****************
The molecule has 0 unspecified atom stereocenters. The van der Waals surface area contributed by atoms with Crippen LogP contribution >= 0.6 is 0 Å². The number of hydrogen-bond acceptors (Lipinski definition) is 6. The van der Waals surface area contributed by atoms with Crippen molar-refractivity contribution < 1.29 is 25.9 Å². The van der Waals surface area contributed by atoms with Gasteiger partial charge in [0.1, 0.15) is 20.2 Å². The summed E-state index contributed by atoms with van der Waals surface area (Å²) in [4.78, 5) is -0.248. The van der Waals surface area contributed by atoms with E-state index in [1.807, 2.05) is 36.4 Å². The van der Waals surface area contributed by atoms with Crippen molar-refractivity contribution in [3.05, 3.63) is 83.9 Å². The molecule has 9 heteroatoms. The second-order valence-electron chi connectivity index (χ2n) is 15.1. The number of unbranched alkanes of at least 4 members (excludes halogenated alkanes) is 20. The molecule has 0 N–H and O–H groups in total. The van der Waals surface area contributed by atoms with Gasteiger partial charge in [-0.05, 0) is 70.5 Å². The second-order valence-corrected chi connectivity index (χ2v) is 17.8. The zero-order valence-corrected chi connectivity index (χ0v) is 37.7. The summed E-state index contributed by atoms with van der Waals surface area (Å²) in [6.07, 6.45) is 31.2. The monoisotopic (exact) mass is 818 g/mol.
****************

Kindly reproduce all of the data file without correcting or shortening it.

The molecule has 0 unspecified atom stereocenters. The van der Waals surface area contributed by atoms with Crippen LogP contribution >= 0.6 is 0 Å². The number of hydrogen-bond acceptors (Lipinski definition) is 6. The van der Waals surface area contributed by atoms with Crippen molar-refractivity contribution < 1.29 is 25.9 Å². The van der Waals surface area contributed by atoms with Gasteiger partial charge in [0.1, 0.15) is 20.2 Å². The summed E-state index contributed by atoms with van der Waals surface area (Å²) in [4.78, 5) is -0.248. The van der Waals surface area contributed by atoms with E-state index in [1.807, 2.05) is 36.4 Å². The van der Waals surface area contributed by atoms with Crippen molar-refractivity contribution in [3.05, 3.63) is 83.9 Å². The molecule has 9 heteroatoms. The second-order valence-electron chi connectivity index (χ2n) is 15.1. The number of unbranched alkanes of at least 4 members (excludes halogenated alkanes) is 20. The molecule has 0 N–H and O–H groups in total. The van der Waals surface area contributed by atoms with Gasteiger partial charge in [-0.05, 0) is 70.5 Å². The second-order valence-corrected chi connectivity index (χ2v) is 17.8. The zero-order valence-corrected chi connectivity index (χ0v) is 37.7. The summed E-state index contributed by atoms with van der Waals surface area (Å²) in [6.07, 6.45) is 31.2. The monoisotopic (exact) mass is 818 g/mol.